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Countersurveillance in a posthuman landscape

Concordia’s Feminist Media Studio challenges the terms of privacy
November 11, 2016
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By Christian Durand

Krista Lynes: “Women’s bodies have been at the root of these discussions.” Krista Lynes: “Women’s bodies have been at the root of these discussions.”


The 2013 leak of classified information from the National Security Agency by former CIA employee Edward Snowden unleashed a major societal debate about the state of surveillance and personal privacy.

This was the principal theme surrounding the 12th edition of the HTMlles Festival — a biannual event that invites artists, activists and scholars to explore digital life through questions of gender and sexuality. 

This year, Concordia’s Feminist Media Studio was one of several locations in Montreal to host the HTMlles, which ran from November 3 to 6. Stubborn Objects: Counter-Surveillance in a Posthuman landscape, a series of installations, video projections and a round table, sought to bridge scholarly concerns over surveillance with artistic practices and other forms of dialogue.

“The terms of privacy have always been part of feminist discourse, but are often excluded from the larger public discussion that frames surveillance narrowly in terms of “freedom” versus “security”,” says Krista Lynes, director of the Feminist Media Studio.

“Historically, women’s bodies have been a battleground for public/private distinctions, for instance when domestic violence was considered a ‘private affair’ or when the state seeks to curb women’s reproductive rights by denying access to proper medical services. In the current climate, the right to privacy is denied to a broad swath of ‘suspect people’ on the basis of gender, sexuality, race or class.”


‘A deeper understanding of personal privacy’

For Lynes, the intent of Stubborn Objects was to deflect the gaze of surveillance away from the human body in order to reframe the conversation surrounding privacy.

“The works I chose for the exhibit were about resisting surveillance’s focus on the body, so that we can come to a deeper understanding of what ‘public space’ or ‘privacy’ means.”

Take Karla Tobar Abarca, who roams the city with a scanner built into an ordinary backpack. Unlike security cameras that capture society from a distance, Scanner Pack records intimate surfaces of urban life in a way that links her movement to the places she moves through.
 

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Then there is Joana Moll, whose project, AZ: move and get shot, created an algorithm which captured surveillance footage of the US/Mexico border in Arizona set up by private militias over the space of three years.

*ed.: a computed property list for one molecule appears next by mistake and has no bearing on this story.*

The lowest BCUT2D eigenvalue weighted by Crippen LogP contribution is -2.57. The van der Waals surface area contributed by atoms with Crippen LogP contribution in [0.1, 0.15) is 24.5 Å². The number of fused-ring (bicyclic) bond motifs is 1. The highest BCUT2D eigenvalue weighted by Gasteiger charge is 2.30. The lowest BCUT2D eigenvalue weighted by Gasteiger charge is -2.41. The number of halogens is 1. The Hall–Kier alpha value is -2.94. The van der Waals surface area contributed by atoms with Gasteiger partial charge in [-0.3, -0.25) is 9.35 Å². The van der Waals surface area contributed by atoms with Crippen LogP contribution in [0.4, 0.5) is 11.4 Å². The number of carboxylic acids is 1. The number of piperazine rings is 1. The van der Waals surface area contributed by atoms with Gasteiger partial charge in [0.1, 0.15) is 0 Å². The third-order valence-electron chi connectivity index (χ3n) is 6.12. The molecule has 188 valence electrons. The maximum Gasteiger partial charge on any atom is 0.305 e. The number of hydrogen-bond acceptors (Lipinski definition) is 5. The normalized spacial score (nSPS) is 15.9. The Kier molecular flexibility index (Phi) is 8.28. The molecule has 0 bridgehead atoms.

The resulting installation, rather than focusing on the bodies of migrants, captures instead the uneventful passage of cattle and cars, and unfolds the complicated landscape of surveillance itself.
 

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A third piece, Janina Anderson and Remina Greenfield’s QR Code Project, stencilled QR code graffiti in cities around the world, linking to publicly available surveillance footage of squares, boardwalks and public space.

They see their project as inviting new and distributed windows into urban space by occupying the spaces of surveillance more democratically.
 

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Finally, Fourth Avatar, an installation created by artists Maria Koblyakova and Natalia Alfutova, consists of a kiosk which scans and identifies objects, provides virtual information about them by searching for key terms on Vice.com and then issues the object a virtual “passport”.

Participants see the object on a monitor and then decide if they want to share it on social media networks with friends or delete the passport, thus freeing the item from its identity.

“All of these works come down to finding new modes of empowerment for feminist, queer and anti-racist movements that struggle against surveillance apparatuses,” says Lynes. “These are important questions that need to be explored in the larger narrative of the terms of privacy.”


Check out
Concordia's Feminist Media Studio to explore some of the work displayed during the exhibit.

 

 



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